The unprecedented growth of the Internet over the past decade and of data collection, more generally, has given rise to vast quantities of digital information, ranging from web documents and images, genomic databases to a vast array of business customer information. Consequently, it is of growing importance to develop tools and models that enable us to better understand this data and to design data-driven algorithms that leverage this information. This thesis provides several fundamental theoretical and algorithmic results for tackling such problems with applications to speech recognition, image processing, natural language processing, computational biology and web-based algorithms.
. Probabilistic automata provide an efficient and compact way to model sequence- oriented data such as speech or web documents. Measuring the similarity of such automata provides a way of comparing the objects they model, and is an essential first step in organizing this type of data. We present algorithmic and hardness results for computing various discrepancies (or dissimilarities) between probabilistic automata, including the relative entropy and the Lp distance; we also give an efficient algorithm to determine if two probabilistic automata are equivalent. In addition, we study the complexity of computing the norms of probabilistic automata.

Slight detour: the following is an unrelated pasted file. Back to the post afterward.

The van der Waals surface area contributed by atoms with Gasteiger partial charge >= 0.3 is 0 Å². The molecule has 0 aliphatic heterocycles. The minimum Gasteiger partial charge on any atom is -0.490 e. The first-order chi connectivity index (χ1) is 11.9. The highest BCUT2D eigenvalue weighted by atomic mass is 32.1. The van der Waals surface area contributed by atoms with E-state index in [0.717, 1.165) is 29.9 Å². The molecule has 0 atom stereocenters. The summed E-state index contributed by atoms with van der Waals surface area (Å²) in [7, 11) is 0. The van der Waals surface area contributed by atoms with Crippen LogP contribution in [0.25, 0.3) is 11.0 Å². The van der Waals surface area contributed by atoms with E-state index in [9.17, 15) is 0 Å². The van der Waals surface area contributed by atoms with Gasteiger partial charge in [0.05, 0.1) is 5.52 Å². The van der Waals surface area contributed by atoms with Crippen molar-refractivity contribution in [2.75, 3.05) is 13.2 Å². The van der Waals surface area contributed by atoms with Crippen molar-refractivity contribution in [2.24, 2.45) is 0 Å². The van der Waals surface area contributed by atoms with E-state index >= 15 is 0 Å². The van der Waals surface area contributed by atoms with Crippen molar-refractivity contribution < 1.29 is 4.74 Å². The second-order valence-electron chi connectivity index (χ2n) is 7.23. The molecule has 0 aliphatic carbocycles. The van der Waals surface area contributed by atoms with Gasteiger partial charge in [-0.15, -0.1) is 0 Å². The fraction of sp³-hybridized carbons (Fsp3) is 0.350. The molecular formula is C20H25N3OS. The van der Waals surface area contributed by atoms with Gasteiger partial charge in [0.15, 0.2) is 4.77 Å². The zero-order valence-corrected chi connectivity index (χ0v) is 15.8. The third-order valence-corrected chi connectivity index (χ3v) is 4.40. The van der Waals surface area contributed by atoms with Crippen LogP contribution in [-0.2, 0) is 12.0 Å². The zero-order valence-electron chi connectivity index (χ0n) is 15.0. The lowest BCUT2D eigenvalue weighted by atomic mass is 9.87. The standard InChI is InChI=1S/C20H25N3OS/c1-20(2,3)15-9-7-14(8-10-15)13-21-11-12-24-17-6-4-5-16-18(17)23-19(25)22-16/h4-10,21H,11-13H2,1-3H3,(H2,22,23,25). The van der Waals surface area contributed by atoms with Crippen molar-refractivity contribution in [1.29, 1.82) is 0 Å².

. Organizing and querying large amounts of digitized data such as images and videos is a challenging task because little or no label information is available. This motivates transduction, a setting in which the learning algorithm can leverage unlabeled data during training to improve performance. We present novel error bounds for a family of transductive regression algorithms and validate their usefulness through experiments.
. Widespread success of search engines and information retrieval systems has led to large scale collection of rating information which is being used to provide personalized rankings. We examine an alternate formulation of the ranking problem for search engines motivated bythe requirement that in addition to accurately predicting pairwise ordering, ranking systems must also preserve the magnitude of the preferences or the difference between ratings. We present algorithms with sound theoretical properties, and verify their efficacy through experiments.
. Finally, price discovery in a market setting can be viewed as an (ongoing) learning problem. Specifically, the problem is to find and maintain a set of prices that balance supply and demand, a core topic in economics. This appears to involve complex implicit and possibly large-scale information transfers. We show that finding equilibrium prices, even approximately, in discrete markets is NP-hard and complement the hardness result with a matching polynomial time approximation algorithm.We also give a new way of measuring the quality of an approximation to equilibrium prices that is based on a natural aggregation of the dissatisfaction of individual market participants.